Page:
George Sterling

(1869-1926 / United States)

Betrayal - Poem by George Sterling

I
Strange, that the race relinquish to the hands,
Mailed and relentless, of the haughty few
Its destinies! The pomps Assyria knew
Moan to the twilight of the bitter sands
With lips of stone, and in the desert stands
No record of the millions that she slew.
There gleams no throne in Time's august review
But sent a sword upon the patient lands.

On Europe now, as once on Babylon,
The vulture bands go forth beneath the sun,
And ravens hover at the flanks of war
With clamor echoless and desolate,
As tho each bird cried hoarsely to its mate,
'The kings are at their bloody work once more!'

II

Why will ye suffer it, and give to kings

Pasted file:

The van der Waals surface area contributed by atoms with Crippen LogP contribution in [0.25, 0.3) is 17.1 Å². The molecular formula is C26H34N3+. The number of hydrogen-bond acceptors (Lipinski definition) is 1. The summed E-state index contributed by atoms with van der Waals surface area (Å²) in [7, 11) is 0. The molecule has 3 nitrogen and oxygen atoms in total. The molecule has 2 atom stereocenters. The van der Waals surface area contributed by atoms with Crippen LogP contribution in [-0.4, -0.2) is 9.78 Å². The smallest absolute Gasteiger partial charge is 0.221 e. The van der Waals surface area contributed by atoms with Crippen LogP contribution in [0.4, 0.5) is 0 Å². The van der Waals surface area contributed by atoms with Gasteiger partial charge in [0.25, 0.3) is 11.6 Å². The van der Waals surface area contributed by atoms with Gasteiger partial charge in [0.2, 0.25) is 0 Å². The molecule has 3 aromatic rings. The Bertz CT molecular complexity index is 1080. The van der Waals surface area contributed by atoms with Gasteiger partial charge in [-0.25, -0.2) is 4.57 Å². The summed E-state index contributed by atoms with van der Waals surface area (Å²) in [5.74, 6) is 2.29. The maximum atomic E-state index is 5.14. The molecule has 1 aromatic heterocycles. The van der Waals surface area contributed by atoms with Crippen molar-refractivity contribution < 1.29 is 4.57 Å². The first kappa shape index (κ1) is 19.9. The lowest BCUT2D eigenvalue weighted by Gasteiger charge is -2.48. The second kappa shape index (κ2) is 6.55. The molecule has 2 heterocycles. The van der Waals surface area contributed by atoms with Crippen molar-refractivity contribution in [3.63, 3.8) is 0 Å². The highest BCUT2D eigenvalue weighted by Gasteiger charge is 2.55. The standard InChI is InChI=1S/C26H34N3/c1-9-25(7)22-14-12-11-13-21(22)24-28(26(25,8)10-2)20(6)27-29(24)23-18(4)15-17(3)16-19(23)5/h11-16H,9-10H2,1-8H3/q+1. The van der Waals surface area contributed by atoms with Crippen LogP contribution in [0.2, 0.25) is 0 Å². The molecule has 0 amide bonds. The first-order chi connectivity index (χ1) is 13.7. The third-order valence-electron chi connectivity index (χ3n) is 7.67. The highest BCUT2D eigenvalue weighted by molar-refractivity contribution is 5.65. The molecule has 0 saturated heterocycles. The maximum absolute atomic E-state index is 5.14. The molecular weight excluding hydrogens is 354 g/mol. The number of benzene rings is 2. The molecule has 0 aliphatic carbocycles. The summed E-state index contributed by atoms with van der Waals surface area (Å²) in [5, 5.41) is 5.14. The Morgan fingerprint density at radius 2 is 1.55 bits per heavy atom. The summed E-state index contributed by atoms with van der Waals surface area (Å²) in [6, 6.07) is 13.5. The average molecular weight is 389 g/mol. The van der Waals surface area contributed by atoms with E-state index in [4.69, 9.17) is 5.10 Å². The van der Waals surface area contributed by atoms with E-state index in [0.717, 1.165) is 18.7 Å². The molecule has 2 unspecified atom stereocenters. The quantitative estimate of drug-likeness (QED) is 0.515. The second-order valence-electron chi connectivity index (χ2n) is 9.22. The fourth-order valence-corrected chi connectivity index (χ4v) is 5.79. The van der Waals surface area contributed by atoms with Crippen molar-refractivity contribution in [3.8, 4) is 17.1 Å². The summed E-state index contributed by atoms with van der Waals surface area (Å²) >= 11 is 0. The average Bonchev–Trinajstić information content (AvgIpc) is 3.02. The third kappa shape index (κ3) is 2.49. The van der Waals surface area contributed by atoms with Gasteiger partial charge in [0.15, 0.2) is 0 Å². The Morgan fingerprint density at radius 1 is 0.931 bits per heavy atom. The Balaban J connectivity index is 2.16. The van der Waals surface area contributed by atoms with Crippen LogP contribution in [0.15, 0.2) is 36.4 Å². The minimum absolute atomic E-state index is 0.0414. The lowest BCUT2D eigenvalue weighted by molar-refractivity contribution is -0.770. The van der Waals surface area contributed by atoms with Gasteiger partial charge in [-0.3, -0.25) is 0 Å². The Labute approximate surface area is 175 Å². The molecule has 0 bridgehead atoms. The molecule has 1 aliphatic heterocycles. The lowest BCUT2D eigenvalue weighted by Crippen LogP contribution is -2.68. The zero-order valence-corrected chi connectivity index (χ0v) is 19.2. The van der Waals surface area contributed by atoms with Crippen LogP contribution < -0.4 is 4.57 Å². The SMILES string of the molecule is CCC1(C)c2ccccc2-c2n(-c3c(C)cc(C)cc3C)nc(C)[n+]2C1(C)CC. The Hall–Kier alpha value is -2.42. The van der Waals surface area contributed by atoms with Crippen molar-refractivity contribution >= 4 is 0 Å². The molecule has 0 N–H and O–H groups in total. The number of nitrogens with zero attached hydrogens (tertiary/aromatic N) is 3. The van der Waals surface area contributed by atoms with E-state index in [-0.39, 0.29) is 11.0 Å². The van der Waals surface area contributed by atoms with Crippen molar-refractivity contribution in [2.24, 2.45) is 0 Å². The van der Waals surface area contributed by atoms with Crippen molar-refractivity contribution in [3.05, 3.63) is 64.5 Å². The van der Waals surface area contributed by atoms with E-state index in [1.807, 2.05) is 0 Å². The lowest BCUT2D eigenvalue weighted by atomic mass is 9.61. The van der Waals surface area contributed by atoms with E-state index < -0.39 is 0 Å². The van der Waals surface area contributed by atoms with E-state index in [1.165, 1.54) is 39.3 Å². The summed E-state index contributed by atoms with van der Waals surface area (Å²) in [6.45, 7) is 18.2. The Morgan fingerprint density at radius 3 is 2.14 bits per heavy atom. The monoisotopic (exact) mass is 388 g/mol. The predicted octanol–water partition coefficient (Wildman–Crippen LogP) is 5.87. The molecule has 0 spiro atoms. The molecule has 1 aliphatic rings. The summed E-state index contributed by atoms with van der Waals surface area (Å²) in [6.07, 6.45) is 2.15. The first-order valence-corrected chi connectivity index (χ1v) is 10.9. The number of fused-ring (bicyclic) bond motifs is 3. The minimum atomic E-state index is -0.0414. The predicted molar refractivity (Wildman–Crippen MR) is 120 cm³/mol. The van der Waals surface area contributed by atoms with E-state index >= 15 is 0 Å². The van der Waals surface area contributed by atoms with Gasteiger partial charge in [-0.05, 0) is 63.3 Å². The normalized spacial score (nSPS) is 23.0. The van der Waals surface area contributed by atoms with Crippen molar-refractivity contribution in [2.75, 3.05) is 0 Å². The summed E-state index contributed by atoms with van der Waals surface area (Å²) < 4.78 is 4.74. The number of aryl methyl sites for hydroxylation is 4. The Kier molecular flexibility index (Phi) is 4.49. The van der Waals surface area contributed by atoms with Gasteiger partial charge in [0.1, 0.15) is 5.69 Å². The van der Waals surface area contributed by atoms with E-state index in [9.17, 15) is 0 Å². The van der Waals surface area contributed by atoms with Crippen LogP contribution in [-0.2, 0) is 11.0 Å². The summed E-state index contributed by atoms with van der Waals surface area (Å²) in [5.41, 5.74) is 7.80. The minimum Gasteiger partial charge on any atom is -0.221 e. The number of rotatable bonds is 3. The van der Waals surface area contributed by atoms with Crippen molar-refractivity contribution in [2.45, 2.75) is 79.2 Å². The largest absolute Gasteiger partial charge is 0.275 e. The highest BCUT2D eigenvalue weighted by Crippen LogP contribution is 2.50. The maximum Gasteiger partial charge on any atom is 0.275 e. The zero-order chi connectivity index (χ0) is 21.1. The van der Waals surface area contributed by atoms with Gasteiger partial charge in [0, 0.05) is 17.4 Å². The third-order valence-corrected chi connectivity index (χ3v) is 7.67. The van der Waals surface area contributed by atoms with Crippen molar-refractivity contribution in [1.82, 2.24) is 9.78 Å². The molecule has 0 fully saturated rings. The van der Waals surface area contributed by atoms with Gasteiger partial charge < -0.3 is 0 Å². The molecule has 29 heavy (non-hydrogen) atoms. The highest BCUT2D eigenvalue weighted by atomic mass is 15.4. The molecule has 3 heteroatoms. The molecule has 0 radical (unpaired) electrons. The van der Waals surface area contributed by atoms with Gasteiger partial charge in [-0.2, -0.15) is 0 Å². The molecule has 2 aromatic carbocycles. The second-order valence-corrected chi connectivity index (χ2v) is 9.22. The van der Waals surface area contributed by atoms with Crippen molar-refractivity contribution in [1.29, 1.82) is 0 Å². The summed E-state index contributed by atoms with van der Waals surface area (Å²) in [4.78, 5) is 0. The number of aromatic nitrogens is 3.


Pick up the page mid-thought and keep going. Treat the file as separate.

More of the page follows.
The reins of government, O brothers blind?
Upon their roads of empire ye shall find
Despair and agony and shattered things.
Their suns conspire; the throne's deep shadow swings
Its midnight on the race's heart and mind;
Your homes they open to the rain and wind,
Your portals to the bat's familiar wings.

Their feet take hold on Hell, and on their path
Lie Beauty violate and Love profaned;
Their armies trample and their chariots ride
On harvests and the hearth-stone, and your wrath
Wakes not, nor hath your purblind strength arraigned
Their idiot 'honor' and insensate pride!


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Poem Submitted: Wednesday, April 7, 2010



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